NASA and DARPA, Nuclear Energy Rocket Engine


NASA and DARPA have agreed to develop and test a rocket with a nuclear engine in space by 2027 (ref.). A nuclear reactor as an energy source would outperform chemical rocket engines and significantly reduce the expected timeline for the first human mission to Mars.

Obsolete Chemical Engines

Humans have made great strides in exploring and exploiting space in the last 60 years. But when it comes to propulsion, today’s rockets are essentially the same German V2 ballistic missiles from World War II. Over time, there have been innovations such as solar sails or ionic thrusters, but for crewed missions or those that have to move payloads, space agencies still rely on chemical propellant rockets.

However, these rockets have problems, and the biggest is that they work at their theoretical limits. Consider that chemical propulsion technology reached those limits in 1942. This means that crewed missions to the Moon can be limited, costly, and few, while a crewed mission to Mars is at the limit of technology. To overcome this barrier, engineers are seeking a more efficient and high-density energy propulsion based on nuclear reactor technology.

NASA made a serious attempt to develop a nuclear rocket for the last time in the 1960s with its Nuclear Engine for Rocket Vehicle Application (NERVA) and Rover projects, but these were abandoned to make way for the Apollo Mission. The last attempt by the American agency is the Demonstration Rocket for Agile Cislunar Operations (DRACO) program. The program is tasked with developing a nuclear engine that can send a mission to Mars and provide the US Space Force with a means to reach the Moon and move in the cislunar space with a short notice.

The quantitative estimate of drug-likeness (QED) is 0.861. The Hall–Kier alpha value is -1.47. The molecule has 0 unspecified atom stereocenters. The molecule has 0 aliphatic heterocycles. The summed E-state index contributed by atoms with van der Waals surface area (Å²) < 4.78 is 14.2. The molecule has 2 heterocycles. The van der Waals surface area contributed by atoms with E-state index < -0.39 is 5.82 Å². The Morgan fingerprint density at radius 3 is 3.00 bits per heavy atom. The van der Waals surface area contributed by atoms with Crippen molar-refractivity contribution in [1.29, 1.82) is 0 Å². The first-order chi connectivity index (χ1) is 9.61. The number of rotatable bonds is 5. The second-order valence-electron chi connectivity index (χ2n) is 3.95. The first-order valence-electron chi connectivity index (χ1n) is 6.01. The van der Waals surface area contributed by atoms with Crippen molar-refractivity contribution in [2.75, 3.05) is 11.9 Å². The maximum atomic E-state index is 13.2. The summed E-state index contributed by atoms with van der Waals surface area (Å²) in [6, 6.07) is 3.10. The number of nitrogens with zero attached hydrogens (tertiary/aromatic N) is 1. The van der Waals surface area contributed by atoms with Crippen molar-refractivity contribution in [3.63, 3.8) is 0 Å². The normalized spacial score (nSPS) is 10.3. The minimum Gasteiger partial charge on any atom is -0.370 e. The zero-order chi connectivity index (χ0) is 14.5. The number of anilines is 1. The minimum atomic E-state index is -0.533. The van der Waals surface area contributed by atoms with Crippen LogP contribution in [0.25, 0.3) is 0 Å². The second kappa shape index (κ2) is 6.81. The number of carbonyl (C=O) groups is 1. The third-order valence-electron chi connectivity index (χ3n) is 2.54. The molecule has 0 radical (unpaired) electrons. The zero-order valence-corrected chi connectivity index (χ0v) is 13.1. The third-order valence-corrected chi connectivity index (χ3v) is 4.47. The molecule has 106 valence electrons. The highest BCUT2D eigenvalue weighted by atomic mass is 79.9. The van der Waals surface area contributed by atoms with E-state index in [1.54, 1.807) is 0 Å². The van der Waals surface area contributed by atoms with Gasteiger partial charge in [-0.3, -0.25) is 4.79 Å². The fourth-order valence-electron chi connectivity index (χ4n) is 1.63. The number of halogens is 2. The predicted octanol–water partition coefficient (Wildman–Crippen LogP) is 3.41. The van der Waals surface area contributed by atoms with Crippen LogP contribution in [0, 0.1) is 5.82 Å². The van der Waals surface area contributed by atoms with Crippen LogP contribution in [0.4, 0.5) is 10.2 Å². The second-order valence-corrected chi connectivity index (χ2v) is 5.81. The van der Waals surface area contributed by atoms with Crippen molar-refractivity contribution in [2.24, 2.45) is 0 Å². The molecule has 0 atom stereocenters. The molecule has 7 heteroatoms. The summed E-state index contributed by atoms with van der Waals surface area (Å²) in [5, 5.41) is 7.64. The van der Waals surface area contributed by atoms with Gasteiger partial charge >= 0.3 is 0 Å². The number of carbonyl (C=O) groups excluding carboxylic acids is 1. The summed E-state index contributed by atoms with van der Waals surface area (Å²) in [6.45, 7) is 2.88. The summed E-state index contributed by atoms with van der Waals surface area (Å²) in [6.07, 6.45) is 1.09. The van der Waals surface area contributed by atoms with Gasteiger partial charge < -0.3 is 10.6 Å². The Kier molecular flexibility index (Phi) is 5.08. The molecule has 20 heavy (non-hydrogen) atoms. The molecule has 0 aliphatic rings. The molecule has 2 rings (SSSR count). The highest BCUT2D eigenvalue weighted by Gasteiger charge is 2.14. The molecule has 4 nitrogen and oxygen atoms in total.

Nuclear Energy for Moon-Mars Missions

A nuclear thermal engine could heat a propellant to extremely high temperatures to generate thrust. Such a rocket could have efficiency over three times greater than that of a chemical fuel rocket. These properties would reduce travel times and allow for increased payload capacity. For a crewed mission to Mars, this would mean less exposure to cosmic radiation, fewer harmful effects due to lack of gravity, and less need for excessive flight systems and supplies.

In the new partnership between NASA and DARPA, the Space Technology Mission Directorate (STMD) will guide the development of the nuclear engine rocket. The propulsion system will be integrated into a DARPA spacecraft as a upper stage that will only function in space. “With this collaboration, we will leverage our experience gained from many previous nuclear energy and space propulsion projects” said Jim Reuter, STMD Associate Administrator. “Recent aerospace materials and engineering advancements are opening a new era for nuclear space technology. This flight demonstration will be a major milestone towards creating a space transportation capability for a Terra-Luna economy.”

Stefano Gallotta
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